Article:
For 17 years she has been a key figure in the life of the National Library and, by extension, the musical life of this country.

The National Library of Australia’s Robyn Holmes has announced her retirement. For 17 years, Holmes has been a key figure in the life of the National Library of Australia and, by extension, the musical life of this country.

Robyn graduated from the University in Adelaide in 1975 with an Honours degree in Musicology. She taught in Adelaide for several years before moving to Canberra in 1990 to take up a position at the ANU School of Music. For the next decade she led academic and research programmes there before moving across Lake Burley Griffin to the National Library.

In June 2000, she became the NLA’s first Curator of Music, an innovative move by the NLA which created new Curator positions in both Music and Dance. Almost immediately, Robyn embarked on a tireless campaign to collect, preserve, interpret and expand the national heritage through the acquisitions of the archives of many notable Australian figures, organizations and performing groups. Among the archives acquired by the NLA under her watch were the collections of Sutherland/Bonynge, Moffatt Oxenbould, Symphony Australia, and many composers – notably Peter Sculthorpe, Richard Meale, and many more – as well as reactivating the archive of the Australian Music Centre, the creation of Music Australia, the music component of Trove, research infrastructure, fellowships and scholarships, and the like. For the past few years, following internal reorganisation at the NLA, she was appointed Senior Curator for Pictures and Manuscripts.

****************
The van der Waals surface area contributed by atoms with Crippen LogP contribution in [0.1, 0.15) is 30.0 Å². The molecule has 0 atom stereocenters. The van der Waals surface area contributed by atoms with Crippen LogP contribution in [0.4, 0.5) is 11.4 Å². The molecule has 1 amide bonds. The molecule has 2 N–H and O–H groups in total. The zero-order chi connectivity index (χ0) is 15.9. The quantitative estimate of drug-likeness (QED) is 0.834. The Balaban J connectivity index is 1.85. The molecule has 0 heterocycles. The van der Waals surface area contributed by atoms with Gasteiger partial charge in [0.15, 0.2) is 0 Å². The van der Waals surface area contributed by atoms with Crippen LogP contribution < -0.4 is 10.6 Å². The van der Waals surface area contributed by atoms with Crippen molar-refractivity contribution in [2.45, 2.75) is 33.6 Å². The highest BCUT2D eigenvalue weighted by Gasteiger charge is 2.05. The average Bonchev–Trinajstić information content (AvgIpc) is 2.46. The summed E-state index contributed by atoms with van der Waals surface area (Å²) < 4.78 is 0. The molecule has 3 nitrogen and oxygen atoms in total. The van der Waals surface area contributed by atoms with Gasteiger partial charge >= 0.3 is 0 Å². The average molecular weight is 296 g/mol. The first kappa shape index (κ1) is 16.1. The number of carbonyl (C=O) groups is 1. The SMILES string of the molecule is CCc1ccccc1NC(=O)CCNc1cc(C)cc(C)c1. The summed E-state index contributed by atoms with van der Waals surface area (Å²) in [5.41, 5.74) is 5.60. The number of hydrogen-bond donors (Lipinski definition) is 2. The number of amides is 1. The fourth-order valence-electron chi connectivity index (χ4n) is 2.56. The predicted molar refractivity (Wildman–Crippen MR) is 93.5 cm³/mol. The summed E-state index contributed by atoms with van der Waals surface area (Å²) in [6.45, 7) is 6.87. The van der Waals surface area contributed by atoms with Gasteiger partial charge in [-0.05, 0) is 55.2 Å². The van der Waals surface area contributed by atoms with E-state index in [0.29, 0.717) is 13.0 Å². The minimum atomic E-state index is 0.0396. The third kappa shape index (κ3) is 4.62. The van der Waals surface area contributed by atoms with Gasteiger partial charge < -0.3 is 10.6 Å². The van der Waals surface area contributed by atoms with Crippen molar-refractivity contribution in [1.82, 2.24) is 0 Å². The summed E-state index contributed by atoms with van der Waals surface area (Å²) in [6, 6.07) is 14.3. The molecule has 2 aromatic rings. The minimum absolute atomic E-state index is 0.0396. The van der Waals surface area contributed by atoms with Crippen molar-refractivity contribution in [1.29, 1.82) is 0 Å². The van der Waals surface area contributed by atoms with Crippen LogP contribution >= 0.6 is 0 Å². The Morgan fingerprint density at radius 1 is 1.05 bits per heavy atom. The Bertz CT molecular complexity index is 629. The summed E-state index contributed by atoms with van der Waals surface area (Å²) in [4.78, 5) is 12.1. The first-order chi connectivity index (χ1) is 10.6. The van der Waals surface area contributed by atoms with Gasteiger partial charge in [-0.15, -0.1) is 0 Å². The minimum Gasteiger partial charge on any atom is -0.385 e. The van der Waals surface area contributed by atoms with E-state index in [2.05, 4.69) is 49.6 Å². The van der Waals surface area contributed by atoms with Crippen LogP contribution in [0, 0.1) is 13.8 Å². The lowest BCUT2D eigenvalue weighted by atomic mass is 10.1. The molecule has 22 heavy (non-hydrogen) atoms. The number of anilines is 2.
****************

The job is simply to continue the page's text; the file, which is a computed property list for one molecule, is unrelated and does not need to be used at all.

For many musicians throughout the country, and Australian musicians overseas, Robyn Holmes has been the go-to person for information about Australian music composition and history.

At the National Conference of the Australian branch of IAML (International Association of Music Libraries and Archives) in Canberra last week, Robyn reviewed her extraordinary career and acknowledged cooperation of music organisations and individuals throughout the country. An appreciative audience of peers and colleagues rewarded her with a standing ovation, flowers and a few tears.

Among the people present to pay tribute was Prue Neidorf, now 80 years old, who was the NLA’s revered Music Librarian for many years, preceding Robyn in the newly conceived role of Curator of Music.

Following her official retirement on December 1, Robyn plans to pause and reflect, embark on new research projects and devote time to her family, notably new two grandsons. She will remain in Canberra and continue her longstanding association with the National Library.